Okay. The creative angst is too strong, I have to take another break from studying. While studying eavesdropping at ABC, I learned of the work of Greg Mortenson, a mountain climber that nearly lost his life scaling K2. He vowed to build schools for the indigent children of Pakistan, and has sold everything to make good on his promise.

I hate missions as I have always known them.  In my Baptist church, missions meant sticking tracks on urinals (if you don’t understand this, don’t worry imagine someone placing information they deem to be the most important information they could share 8 inches above where your piss hits the ceramic). Then in the 90s with the advent of the super-church, missions analogized to the Wal-Mart approach to Christianity–not gaining new parishioners just converting all of the others to your super-church. YUCK! Basically I rest in the sovereignty of God and have not understood the need for missions. Partially because of my own misunderstanding.

Hearing this story about Mortenson, I actually felt a deep stirring. I could actually do something to richly help the lives of others without the quid pro quo gospel that I have heard all my life–I lead you to Christ, and you come to my church-notch (again YUCK). What if building schools in Mexico and working to create infrastructure helped to allay some of the concerns about immigration in this country. I sense a current of empowerment and innovation in the world. The cold war era bespoke fear and control, and the post-modern, post-coldwar, post-911 era speaks more about empowerment.  If we want to fight terrorism, educate the future terrorists–this is of course the same method that first created terrorists as we know them. If we fear the largest growing segment of the American demographic we educate them and empower them–give the Mexican population infrastructure and desire to stay in Mexico.

In my short lived Tai-Chi stint, I learned about the notion of flow. When someone pushes you, the natural reaction is to buck up and resist, but the tai-chi method is to give. This puts the pusher in a vulnerable position and the weak one in the position of strength (through weakness). Paradoxical? Funny how that seems the way of the cross. Christ was always weak. When given the choice he consistently chose weakness. In tai-chi this begins to look like a dance: the aggressor pushes, the defender retreats.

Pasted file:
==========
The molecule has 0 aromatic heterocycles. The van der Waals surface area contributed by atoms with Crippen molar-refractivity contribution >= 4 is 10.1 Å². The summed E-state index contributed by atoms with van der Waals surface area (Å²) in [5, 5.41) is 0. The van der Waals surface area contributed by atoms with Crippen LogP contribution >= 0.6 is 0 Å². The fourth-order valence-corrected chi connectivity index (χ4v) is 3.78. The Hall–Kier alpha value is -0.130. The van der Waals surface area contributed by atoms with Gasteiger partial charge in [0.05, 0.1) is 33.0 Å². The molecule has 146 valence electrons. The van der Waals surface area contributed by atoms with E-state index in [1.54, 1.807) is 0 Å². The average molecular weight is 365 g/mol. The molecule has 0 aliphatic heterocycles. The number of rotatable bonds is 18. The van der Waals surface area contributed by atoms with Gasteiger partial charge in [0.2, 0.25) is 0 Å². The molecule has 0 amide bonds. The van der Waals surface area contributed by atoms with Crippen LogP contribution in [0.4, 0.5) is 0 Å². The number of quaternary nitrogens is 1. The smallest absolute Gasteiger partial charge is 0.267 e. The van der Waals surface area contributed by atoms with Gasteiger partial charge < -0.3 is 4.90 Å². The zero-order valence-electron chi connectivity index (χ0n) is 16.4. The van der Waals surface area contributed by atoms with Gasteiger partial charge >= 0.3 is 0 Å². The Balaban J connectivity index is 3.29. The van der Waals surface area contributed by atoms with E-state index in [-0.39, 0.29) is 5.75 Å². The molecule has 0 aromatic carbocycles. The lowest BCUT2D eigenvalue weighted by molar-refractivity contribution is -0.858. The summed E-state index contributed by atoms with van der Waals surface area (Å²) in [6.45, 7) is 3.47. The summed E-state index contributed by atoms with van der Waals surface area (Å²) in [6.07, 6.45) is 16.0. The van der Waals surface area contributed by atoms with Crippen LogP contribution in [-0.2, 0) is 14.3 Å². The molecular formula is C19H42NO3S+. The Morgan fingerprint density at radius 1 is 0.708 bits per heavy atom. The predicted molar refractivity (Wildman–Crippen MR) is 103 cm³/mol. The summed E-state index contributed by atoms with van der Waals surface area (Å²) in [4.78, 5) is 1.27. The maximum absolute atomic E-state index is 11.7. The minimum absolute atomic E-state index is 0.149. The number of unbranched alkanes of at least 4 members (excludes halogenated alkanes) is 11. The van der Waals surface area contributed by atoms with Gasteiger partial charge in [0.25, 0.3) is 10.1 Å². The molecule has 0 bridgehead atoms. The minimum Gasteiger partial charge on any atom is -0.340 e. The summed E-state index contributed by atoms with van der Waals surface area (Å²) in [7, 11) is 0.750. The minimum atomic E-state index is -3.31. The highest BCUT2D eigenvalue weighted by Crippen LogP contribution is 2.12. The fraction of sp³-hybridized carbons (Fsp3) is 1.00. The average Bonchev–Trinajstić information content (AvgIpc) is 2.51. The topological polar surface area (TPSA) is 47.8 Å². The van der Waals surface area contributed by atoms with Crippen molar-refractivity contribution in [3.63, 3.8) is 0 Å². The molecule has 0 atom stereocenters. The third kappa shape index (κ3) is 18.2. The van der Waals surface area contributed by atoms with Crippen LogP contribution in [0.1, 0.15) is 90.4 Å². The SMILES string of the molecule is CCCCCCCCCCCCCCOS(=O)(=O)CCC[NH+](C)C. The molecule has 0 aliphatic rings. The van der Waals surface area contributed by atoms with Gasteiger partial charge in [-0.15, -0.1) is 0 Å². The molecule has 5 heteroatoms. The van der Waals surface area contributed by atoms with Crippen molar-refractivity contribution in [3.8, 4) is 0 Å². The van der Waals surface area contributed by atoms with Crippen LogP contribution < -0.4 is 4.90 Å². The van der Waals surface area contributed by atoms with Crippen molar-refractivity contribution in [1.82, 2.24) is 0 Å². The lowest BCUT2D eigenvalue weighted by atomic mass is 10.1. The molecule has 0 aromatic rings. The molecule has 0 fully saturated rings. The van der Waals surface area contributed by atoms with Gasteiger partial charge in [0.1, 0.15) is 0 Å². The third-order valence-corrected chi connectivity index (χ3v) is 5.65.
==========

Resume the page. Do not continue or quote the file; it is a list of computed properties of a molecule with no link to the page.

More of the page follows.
In my favorite book, Seven Habits, Stephen Covey talks about the “win-win” situation.  Empowerment typically is a win for people.  Empowerment gives people a voice and a choice.  Currently, the choice for many Mexican workers is to come to the great America to make a lot of money to send home.  The alternative is to stay in Mexico and make only a fraction of the earnings they can make in America.   Building schools and infrastructure in Mexico empowers the people of Mexico to have a choice whether to immigrate to America or stay in Mexico and work.

I am in my last weeks of Law School.  I am preparing to take the bar this summer, and then I will probably never practice law.  Maybe.  I have decided to go into real estate and pursue more “business” ventures than law ventures.  For some time, I have been exclusively devoting thought on acquisition and success, but this hollow and ultimately meaningless goal has never felt right.  Today, for the first time in my life, I have asked the question: Is it possible that I could be a missionary?  Could I spread “good news”  (you can bet your ass I would not be spreading Dogma).  I just really feel inspired as if a breath of fresh air has been breathed into me, or maybe it is just the comfort in knowing that I have not been studying for the last hour.

I would be glad to hear anyone’s comments.

Jeremy Floyd